Reykjavik Iceland seen from Faxafloi bay on a winters day. This supposedly is much the same view the original settler in Iceland saw before he decided Reykjavik was the place to be. Without the buildings naturally. PIC Awfulknitter

A ccording to rather dubious legends two men from Norway sailed their ships here after a row with the King of Norway in the year 874. They first happened upon the south of the country where one of those men decided to go no further and make hay. The other one, Ingolfur Arnarson, decided to let the gods decide where to lay his hat. He ended up in Reykjavik.

How Ingolfur finally made landfall in Reykjavik has everthing to do with two large wooden pillars Ingolfur and his crew threw overboard according to legends. This was supposedly a common thing among Vikings back then and by letting the „gods“ decide one would get ashore at the very best place available to make a home.

In the Book of Settlement it is said the pillars came ashore where Reykjavik now stands and true to his word, Ingolfur Arnarson, made the place his home.

In light of things his choice, or the gods, was pretty damn good. The Faxafloi bay by which Reykjavik sits is one of few places in the country where you´ll find vast open spaces and easy access from the sea. In fact, it is hard to imagine anyone finding Iceland today not picking the very same place. A great bonus also was the fact that in many places steam rose from the earth here when mr. Arnarson came ashore due to hot water springs. He could thus boil his eggs without difficulty right away.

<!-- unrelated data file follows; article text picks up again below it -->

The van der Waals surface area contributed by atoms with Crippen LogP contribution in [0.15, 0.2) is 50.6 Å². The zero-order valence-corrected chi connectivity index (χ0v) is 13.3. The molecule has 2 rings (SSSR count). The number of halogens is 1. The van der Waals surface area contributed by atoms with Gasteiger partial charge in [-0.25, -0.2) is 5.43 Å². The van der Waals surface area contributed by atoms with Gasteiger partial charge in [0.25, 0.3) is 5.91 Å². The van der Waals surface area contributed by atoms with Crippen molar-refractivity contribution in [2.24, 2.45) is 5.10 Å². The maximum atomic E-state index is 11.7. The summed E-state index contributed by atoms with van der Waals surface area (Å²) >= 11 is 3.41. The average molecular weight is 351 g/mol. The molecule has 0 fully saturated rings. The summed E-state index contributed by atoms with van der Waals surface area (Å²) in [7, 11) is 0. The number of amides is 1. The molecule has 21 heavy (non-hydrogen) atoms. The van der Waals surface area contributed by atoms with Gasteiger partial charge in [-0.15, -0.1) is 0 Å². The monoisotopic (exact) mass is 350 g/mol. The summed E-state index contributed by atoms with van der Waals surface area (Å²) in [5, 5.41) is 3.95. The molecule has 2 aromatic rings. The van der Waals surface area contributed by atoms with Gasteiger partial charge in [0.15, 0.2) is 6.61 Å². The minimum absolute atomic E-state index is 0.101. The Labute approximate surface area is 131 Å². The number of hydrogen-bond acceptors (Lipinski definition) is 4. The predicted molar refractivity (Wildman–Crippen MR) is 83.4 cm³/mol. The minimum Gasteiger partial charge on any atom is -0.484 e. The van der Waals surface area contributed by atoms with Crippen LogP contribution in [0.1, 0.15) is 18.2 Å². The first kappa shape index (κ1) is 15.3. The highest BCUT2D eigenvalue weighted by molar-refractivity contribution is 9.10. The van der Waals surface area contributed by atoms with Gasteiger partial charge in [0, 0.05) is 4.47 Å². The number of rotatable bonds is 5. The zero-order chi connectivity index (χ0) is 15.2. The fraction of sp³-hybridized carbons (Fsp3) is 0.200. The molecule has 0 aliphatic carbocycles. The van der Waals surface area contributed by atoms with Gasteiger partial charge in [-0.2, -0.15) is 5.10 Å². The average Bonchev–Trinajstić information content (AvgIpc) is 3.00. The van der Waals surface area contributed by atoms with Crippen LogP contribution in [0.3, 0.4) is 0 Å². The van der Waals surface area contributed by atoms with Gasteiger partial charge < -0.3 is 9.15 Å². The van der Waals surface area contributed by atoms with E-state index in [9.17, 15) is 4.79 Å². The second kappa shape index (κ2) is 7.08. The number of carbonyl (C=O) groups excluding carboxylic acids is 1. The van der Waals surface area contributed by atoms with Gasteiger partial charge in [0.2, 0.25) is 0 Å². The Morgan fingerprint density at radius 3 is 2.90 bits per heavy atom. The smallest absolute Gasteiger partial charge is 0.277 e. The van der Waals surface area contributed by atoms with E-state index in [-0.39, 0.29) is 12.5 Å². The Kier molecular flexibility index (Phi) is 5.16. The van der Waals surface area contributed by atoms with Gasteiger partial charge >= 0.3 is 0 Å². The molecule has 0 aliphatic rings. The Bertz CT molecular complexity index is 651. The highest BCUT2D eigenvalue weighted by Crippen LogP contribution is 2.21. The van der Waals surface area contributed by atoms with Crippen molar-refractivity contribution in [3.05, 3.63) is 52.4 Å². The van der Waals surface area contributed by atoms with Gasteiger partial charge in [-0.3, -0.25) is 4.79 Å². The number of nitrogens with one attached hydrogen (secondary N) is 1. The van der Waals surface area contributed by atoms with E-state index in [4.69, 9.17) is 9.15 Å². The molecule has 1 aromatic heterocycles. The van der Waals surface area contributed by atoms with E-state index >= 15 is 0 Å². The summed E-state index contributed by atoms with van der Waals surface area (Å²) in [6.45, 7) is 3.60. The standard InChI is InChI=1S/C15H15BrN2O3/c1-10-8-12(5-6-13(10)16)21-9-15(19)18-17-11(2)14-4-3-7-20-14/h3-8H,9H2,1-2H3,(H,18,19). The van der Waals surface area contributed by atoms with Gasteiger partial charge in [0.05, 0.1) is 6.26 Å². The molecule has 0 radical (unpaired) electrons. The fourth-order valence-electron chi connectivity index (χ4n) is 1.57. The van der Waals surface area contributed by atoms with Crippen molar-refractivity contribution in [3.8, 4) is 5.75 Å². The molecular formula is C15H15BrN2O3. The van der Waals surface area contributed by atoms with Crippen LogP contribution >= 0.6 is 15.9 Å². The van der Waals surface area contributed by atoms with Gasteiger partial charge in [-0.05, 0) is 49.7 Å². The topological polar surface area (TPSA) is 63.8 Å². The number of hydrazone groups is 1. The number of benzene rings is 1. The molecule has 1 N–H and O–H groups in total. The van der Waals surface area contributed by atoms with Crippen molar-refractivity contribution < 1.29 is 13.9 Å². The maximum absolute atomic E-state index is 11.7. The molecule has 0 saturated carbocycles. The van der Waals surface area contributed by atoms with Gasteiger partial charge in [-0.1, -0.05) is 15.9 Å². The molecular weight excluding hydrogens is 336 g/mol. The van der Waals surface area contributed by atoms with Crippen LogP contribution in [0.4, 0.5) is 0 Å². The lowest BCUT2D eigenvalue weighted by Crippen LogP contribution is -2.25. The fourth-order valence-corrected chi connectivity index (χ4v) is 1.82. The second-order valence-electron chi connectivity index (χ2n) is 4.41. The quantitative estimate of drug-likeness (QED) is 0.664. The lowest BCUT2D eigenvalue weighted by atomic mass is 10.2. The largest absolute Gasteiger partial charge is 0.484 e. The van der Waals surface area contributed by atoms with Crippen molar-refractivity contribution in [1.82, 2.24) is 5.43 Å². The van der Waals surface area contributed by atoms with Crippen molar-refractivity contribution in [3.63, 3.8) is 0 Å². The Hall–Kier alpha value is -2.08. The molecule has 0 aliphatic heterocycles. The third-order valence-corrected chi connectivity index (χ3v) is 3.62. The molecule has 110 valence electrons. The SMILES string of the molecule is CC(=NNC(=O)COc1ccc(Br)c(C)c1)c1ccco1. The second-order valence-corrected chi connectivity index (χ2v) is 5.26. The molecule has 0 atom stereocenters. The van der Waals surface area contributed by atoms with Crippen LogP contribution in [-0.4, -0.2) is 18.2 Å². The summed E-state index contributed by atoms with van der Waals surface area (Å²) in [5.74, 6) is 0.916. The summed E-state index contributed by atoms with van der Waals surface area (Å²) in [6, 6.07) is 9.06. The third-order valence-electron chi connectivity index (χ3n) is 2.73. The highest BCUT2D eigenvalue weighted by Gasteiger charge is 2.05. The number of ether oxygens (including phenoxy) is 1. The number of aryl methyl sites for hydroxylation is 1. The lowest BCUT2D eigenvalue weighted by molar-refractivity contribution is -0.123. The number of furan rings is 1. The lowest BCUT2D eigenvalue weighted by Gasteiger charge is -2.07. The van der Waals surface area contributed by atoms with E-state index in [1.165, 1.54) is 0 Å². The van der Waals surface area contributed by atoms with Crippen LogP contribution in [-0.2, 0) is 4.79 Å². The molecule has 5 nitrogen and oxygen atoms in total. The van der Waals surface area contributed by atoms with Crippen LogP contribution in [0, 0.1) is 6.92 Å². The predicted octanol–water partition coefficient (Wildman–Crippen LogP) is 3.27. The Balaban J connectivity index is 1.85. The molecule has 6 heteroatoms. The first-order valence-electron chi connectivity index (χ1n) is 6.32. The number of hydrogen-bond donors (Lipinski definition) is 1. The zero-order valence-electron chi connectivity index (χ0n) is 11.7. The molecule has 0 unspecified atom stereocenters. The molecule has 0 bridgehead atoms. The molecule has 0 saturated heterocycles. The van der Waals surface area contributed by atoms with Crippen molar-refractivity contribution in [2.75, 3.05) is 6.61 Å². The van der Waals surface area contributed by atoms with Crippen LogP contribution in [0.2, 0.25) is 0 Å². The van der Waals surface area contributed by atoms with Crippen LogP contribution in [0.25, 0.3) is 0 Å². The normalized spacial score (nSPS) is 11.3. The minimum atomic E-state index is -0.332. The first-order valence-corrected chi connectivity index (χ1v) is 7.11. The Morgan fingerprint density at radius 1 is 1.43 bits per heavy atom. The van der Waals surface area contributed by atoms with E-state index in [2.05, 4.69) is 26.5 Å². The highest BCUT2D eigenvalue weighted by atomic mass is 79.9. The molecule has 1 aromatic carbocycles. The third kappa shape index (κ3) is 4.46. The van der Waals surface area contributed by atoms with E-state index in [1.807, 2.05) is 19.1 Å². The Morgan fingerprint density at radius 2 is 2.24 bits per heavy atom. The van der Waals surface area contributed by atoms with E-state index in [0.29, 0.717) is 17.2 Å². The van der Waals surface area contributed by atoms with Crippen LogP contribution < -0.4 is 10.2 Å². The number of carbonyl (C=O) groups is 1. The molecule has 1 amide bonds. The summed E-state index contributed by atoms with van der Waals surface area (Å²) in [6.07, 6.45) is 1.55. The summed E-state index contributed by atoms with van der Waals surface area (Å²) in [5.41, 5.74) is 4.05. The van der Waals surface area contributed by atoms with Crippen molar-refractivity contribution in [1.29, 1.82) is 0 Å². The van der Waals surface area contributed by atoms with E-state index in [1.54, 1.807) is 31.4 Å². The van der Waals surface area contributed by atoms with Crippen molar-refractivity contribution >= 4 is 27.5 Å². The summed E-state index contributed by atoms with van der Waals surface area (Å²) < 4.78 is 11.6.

No one knows if the story is true but it has more holes than the very best Swiss cheese. Quite a lot of weird ocean currents would have to come together for wooden logs to end up in what is now Reykjavik. Then again, it is not at all certain Ingolfur and company were the first to make home in Iceland.

In any case, a nice story to tell your friends.

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